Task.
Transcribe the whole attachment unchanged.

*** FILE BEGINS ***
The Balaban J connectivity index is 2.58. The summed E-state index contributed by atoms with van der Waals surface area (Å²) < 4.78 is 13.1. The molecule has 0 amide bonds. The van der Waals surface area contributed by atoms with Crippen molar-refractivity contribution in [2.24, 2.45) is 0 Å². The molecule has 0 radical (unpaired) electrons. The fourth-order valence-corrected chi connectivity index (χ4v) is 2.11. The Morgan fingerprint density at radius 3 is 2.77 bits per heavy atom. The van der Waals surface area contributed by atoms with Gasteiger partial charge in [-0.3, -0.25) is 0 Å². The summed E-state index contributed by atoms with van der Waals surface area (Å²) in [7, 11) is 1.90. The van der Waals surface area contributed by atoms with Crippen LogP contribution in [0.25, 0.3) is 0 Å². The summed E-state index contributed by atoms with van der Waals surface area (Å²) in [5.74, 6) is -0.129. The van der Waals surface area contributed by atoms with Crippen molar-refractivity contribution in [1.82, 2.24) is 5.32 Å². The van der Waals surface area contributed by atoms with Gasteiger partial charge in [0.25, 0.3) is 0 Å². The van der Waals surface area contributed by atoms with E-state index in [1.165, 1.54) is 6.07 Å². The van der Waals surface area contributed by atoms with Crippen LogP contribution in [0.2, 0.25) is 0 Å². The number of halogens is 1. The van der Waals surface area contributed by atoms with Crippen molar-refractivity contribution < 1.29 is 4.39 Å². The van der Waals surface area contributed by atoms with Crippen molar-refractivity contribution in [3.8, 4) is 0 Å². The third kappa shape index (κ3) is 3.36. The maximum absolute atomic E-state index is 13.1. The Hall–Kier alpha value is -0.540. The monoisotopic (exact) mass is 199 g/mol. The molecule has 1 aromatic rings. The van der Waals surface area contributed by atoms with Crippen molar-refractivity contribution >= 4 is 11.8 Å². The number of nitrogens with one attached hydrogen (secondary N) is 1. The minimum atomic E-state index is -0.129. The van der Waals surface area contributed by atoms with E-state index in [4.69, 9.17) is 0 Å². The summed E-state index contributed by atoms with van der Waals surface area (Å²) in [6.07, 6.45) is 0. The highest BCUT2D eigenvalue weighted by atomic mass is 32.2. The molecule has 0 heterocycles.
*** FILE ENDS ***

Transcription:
The Balaban J connectivity index is 2.58. The summed E-state index contributed by atoms with van der Waals surface area (Å²) < 4.78 is 13.1. The molecule has 0 amide bonds. The van der Waals surface area contributed by atoms with Crippen molar-refractivity contribution in [2.24, 2.45) is 0 Å². The molecule has 0 radical (unpaired) electrons. The fourth-order valence-corrected chi connectivity index (χ4v) is 2.11. The Morgan fingerprint density at radius 3 is 2.77 bits per heavy atom. The van der Waals surface area contributed by atoms with Gasteiger partial charge in [-0.3, -0.25) is 0 Å². The summed E-state index contributed by atoms with van der Waals surface area (Å²) in [7, 11) is 1.90. The van der Waals surface area contributed by atoms with Crippen LogP contribution in [0.25, 0.3) is 0 Å². The summed E-state index contributed by atoms with van der Waals surface area (Å²) in [5.74, 6) is -0.129. The van der Waals surface area contributed by atoms with Crippen molar-refractivity contribution in [1.82, 2.24) is 5.32 Å². The van der Waals surface area contributed by atoms with Gasteiger partial charge in [0.25, 0.3) is 0 Å². The van der Waals surface area contributed by atoms with E-state index in [1.165, 1.54) is 6.07 Å². The van der Waals surface area contributed by atoms with Crippen LogP contribution in [0.2, 0.25) is 0 Å². The number of halogens is 1. The van der Waals surface area contributed by atoms with Crippen molar-refractivity contribution < 1.29 is 4.39 Å². The van der Waals surface area contributed by atoms with Crippen molar-refractivity contribution in [3.8, 4) is 0 Å². The third kappa shape index (κ3) is 3.36. The maximum absolute atomic E-state index is 13.1. The Hall–Kier alpha value is -0.540. The monoisotopic (exact) mass is 199 g/mol. The molecule has 1 aromatic rings. The van der Waals surface area contributed by atoms with Crippen molar-refractivity contribution >= 4 is 11.8 Å². The number of nitrogens with one attached hydrogen (secondary N) is 1. The minimum atomic E-state index is -0.129. The van der Waals surface area contributed by atoms with E-state index in [4.69, 9.17) is 0 Å². The summed E-state index contributed by atoms with van der Waals surface area (Å²) in [6.07, 6.45) is 0. The highest BCUT2D eigenvalue weighted by atomic mass is 32.2. The molecule has 0 heterocycles.